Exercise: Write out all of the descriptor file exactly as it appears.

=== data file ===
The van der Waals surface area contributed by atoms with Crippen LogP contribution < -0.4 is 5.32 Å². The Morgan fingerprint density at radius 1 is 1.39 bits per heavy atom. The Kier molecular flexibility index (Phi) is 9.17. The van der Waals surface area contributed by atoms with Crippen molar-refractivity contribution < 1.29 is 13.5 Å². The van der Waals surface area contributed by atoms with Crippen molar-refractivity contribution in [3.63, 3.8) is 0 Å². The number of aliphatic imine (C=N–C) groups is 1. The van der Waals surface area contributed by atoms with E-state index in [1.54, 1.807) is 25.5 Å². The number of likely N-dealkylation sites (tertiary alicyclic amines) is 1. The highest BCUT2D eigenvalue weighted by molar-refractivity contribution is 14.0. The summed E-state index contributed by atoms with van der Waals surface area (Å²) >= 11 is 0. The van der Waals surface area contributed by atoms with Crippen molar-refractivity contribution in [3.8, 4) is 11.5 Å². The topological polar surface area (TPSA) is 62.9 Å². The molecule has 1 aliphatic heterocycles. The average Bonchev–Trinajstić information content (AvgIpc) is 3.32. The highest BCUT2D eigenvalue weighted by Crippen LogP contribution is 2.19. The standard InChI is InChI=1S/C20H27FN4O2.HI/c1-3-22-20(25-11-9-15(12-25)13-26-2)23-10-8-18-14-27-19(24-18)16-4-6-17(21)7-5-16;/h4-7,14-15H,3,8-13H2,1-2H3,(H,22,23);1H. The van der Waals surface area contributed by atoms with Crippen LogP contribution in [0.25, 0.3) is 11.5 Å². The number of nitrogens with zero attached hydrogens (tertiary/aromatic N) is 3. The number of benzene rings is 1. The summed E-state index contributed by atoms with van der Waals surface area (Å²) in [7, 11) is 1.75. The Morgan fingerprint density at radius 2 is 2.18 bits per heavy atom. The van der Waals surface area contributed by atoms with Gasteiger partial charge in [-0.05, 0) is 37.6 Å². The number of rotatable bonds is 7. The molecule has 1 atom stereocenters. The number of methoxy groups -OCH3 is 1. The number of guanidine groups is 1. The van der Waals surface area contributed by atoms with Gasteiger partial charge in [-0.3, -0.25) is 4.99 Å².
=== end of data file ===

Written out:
The van der Waals surface area contributed by atoms with Crippen LogP contribution < -0.4 is 5.32 Å². The Morgan fingerprint density at radius 1 is 1.39 bits per heavy atom. The Kier molecular flexibility index (Phi) is 9.17. The van der Waals surface area contributed by atoms with Crippen molar-refractivity contribution < 1.29 is 13.5 Å². The van der Waals surface area contributed by atoms with Crippen molar-refractivity contribution in [3.63, 3.8) is 0 Å². The number of aliphatic imine (C=N–C) groups is 1. The van der Waals surface area contributed by atoms with E-state index in [1.54, 1.807) is 25.5 Å². The number of likely N-dealkylation sites (tertiary alicyclic amines) is 1. The highest BCUT2D eigenvalue weighted by molar-refractivity contribution is 14.0. The summed E-state index contributed by atoms with van der Waals surface area (Å²) >= 11 is 0. The van der Waals surface area contributed by atoms with Crippen molar-refractivity contribution in [3.8, 4) is 11.5 Å². The topological polar surface area (TPSA) is 62.9 Å². The molecule has 1 aliphatic heterocycles. The average Bonchev–Trinajstić information content (AvgIpc) is 3.32. The highest BCUT2D eigenvalue weighted by Crippen LogP contribution is 2.19. The standard InChI is InChI=1S/C20H27FN4O2.HI/c1-3-22-20(25-11-9-15(12-25)13-26-2)23-10-8-18-14-27-19(24-18)16-4-6-17(21)7-5-16;/h4-7,14-15H,3,8-13H2,1-2H3,(H,22,23);1H. The van der Waals surface area contributed by atoms with Crippen LogP contribution in [0.25, 0.3) is 11.5 Å². The number of nitrogens with zero attached hydrogens (tertiary/aromatic N) is 3. The number of benzene rings is 1. The summed E-state index contributed by atoms with van der Waals surface area (Å²) in [7, 11) is 1.75. The Morgan fingerprint density at radius 2 is 2.18 bits per heavy atom. The van der Waals surface area contributed by atoms with Gasteiger partial charge in [-0.05, 0) is 37.6 Å². The number of rotatable bonds is 7. The molecule has 1 atom stereocenters. The number of methoxy groups -OCH3 is 1. The number of guanidine groups is 1. The van der Waals surface area contributed by atoms with Gasteiger partial charge in [-0.3, -0.25) is 4.99 Å².